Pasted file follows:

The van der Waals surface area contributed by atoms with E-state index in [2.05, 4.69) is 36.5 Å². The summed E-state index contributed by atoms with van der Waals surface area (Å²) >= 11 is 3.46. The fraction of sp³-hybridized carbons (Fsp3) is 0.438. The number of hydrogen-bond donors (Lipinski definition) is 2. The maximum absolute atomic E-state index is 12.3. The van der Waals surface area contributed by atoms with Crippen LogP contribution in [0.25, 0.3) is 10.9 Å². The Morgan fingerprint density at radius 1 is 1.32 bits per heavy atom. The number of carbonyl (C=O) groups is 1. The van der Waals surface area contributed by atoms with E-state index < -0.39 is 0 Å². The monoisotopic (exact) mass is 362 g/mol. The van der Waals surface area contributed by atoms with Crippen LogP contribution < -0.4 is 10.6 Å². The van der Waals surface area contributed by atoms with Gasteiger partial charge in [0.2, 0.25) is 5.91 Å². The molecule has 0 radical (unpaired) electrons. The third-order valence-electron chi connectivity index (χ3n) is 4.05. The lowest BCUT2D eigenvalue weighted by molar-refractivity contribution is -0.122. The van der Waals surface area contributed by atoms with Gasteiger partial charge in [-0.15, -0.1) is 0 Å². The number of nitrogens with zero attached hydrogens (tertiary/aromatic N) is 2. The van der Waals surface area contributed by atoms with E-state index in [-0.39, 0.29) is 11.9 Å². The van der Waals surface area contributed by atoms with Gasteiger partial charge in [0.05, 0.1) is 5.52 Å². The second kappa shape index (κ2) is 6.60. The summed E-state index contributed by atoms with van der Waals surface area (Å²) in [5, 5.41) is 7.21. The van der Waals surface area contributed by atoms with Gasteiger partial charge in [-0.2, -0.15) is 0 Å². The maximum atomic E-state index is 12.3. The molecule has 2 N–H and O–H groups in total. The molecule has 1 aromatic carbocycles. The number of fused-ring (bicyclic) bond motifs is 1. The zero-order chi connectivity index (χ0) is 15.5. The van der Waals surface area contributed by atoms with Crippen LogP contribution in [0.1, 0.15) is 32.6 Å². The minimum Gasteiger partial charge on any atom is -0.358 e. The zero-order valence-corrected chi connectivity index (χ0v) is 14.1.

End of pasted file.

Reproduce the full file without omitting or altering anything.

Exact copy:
The van der Waals surface area contributed by atoms with E-state index in [2.05, 4.69) is 36.5 Å². The summed E-state index contributed by atoms with van der Waals surface area (Å²) >= 11 is 3.46. The fraction of sp³-hybridized carbons (Fsp3) is 0.438. The number of hydrogen-bond donors (Lipinski definition) is 2. The maximum absolute atomic E-state index is 12.3. The van der Waals surface area contributed by atoms with Crippen LogP contribution in [0.25, 0.3) is 10.9 Å². The Morgan fingerprint density at radius 1 is 1.32 bits per heavy atom. The number of carbonyl (C=O) groups is 1. The van der Waals surface area contributed by atoms with E-state index < -0.39 is 0 Å². The monoisotopic (exact) mass is 362 g/mol. The van der Waals surface area contributed by atoms with Crippen LogP contribution < -0.4 is 10.6 Å². The van der Waals surface area contributed by atoms with Gasteiger partial charge in [0.2, 0.25) is 5.91 Å². The molecule has 0 radical (unpaired) electrons. The third-order valence-electron chi connectivity index (χ3n) is 4.05. The lowest BCUT2D eigenvalue weighted by molar-refractivity contribution is -0.122. The van der Waals surface area contributed by atoms with Gasteiger partial charge in [-0.15, -0.1) is 0 Å². The number of nitrogens with zero attached hydrogens (tertiary/aromatic N) is 2. The van der Waals surface area contributed by atoms with E-state index in [-0.39, 0.29) is 11.9 Å². The van der Waals surface area contributed by atoms with Gasteiger partial charge in [0.05, 0.1) is 5.52 Å². The second kappa shape index (κ2) is 6.60. The summed E-state index contributed by atoms with van der Waals surface area (Å²) in [5, 5.41) is 7.21. The van der Waals surface area contributed by atoms with Gasteiger partial charge in [-0.2, -0.15) is 0 Å². The maximum atomic E-state index is 12.3. The molecule has 2 N–H and O–H groups in total. The molecule has 1 aromatic carbocycles. The number of fused-ring (bicyclic) bond motifs is 1. The zero-order chi connectivity index (χ0) is 15.5. The van der Waals surface area contributed by atoms with Crippen LogP contribution in [0.1, 0.15) is 32.6 Å². The minimum Gasteiger partial charge on any atom is -0.358 e. The zero-order valence-corrected chi connectivity index (χ0v) is 14.1.